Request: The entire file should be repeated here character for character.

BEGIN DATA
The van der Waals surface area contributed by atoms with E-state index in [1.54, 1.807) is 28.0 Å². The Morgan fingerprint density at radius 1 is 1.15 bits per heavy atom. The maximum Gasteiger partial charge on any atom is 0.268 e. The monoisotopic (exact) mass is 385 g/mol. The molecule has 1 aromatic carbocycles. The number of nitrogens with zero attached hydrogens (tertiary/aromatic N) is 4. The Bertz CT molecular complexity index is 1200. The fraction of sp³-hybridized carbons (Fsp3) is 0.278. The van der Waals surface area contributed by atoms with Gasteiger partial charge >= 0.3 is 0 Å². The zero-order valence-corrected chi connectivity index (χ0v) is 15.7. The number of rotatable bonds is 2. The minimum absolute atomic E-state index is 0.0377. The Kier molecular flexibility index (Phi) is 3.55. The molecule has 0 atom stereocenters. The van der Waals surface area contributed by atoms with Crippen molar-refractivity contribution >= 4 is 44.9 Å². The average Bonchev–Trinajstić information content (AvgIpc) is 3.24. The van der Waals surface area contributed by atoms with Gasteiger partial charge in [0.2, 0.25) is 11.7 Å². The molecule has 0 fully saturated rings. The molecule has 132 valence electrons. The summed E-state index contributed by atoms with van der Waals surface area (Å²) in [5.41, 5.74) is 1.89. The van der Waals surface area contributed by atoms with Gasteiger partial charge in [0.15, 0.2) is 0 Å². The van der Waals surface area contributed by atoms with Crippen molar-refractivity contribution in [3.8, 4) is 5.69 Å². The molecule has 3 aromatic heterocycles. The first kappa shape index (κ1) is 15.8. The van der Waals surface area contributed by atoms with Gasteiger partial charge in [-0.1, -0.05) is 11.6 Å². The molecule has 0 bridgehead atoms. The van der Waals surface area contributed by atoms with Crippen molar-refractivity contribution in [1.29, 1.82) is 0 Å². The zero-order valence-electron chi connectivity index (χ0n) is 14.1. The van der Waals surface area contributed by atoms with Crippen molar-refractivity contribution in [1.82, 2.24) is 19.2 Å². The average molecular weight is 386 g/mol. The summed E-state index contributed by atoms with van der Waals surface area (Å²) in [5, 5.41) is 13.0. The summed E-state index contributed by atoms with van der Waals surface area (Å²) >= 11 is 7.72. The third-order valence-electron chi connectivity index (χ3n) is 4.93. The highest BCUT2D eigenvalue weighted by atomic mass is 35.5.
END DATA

The van der Waals surface area contributed by atoms with E-state index in [1.54, 1.807) is 28.0 Å². The Morgan fingerprint density at radius 1 is 1.15 bits per heavy atom. The maximum Gasteiger partial charge on any atom is 0.268 e. The monoisotopic (exact) mass is 385 g/mol. The molecule has 1 aromatic carbocycles. The number of nitrogens with zero attached hydrogens (tertiary/aromatic N) is 4. The Bertz CT molecular complexity index is 1200. The fraction of sp³-hybridized carbons (Fsp3) is 0.278. The van der Waals surface area contributed by atoms with Gasteiger partial charge >= 0.3 is 0 Å². The zero-order valence-corrected chi connectivity index (χ0v) is 15.7. The number of rotatable bonds is 2. The minimum absolute atomic E-state index is 0.0377. The Kier molecular flexibility index (Phi) is 3.55. The molecule has 0 atom stereocenters. The van der Waals surface area contributed by atoms with Crippen molar-refractivity contribution >= 4 is 44.9 Å². The average Bonchev–Trinajstić information content (AvgIpc) is 3.24. The van der Waals surface area contributed by atoms with Gasteiger partial charge in [0.2, 0.25) is 11.7 Å². The molecule has 0 fully saturated rings. The molecule has 132 valence electrons. The summed E-state index contributed by atoms with van der Waals surface area (Å²) in [5.41, 5.74) is 1.89. The van der Waals surface area contributed by atoms with Gasteiger partial charge in [0.15, 0.2) is 0 Å². The van der Waals surface area contributed by atoms with Crippen molar-refractivity contribution in [3.8, 4) is 5.69 Å². The molecule has 3 aromatic heterocycles. The first kappa shape index (κ1) is 15.8. The van der Waals surface area contributed by atoms with Gasteiger partial charge in [-0.1, -0.05) is 11.6 Å². The molecule has 0 bridgehead atoms. The van der Waals surface area contributed by atoms with Crippen molar-refractivity contribution in [1.29, 1.82) is 0 Å². The zero-order valence-electron chi connectivity index (χ0n) is 14.1. The van der Waals surface area contributed by atoms with Crippen molar-refractivity contribution in [1.82, 2.24) is 19.2 Å². The average molecular weight is 386 g/mol. The summed E-state index contributed by atoms with van der Waals surface area (Å²) in [5, 5.41) is 13.0. The summed E-state index contributed by atoms with van der Waals surface area (Å²) >= 11 is 7.72. The third-order valence-electron chi connectivity index (χ3n) is 4.93. The highest BCUT2D eigenvalue weighted by atomic mass is 35.5.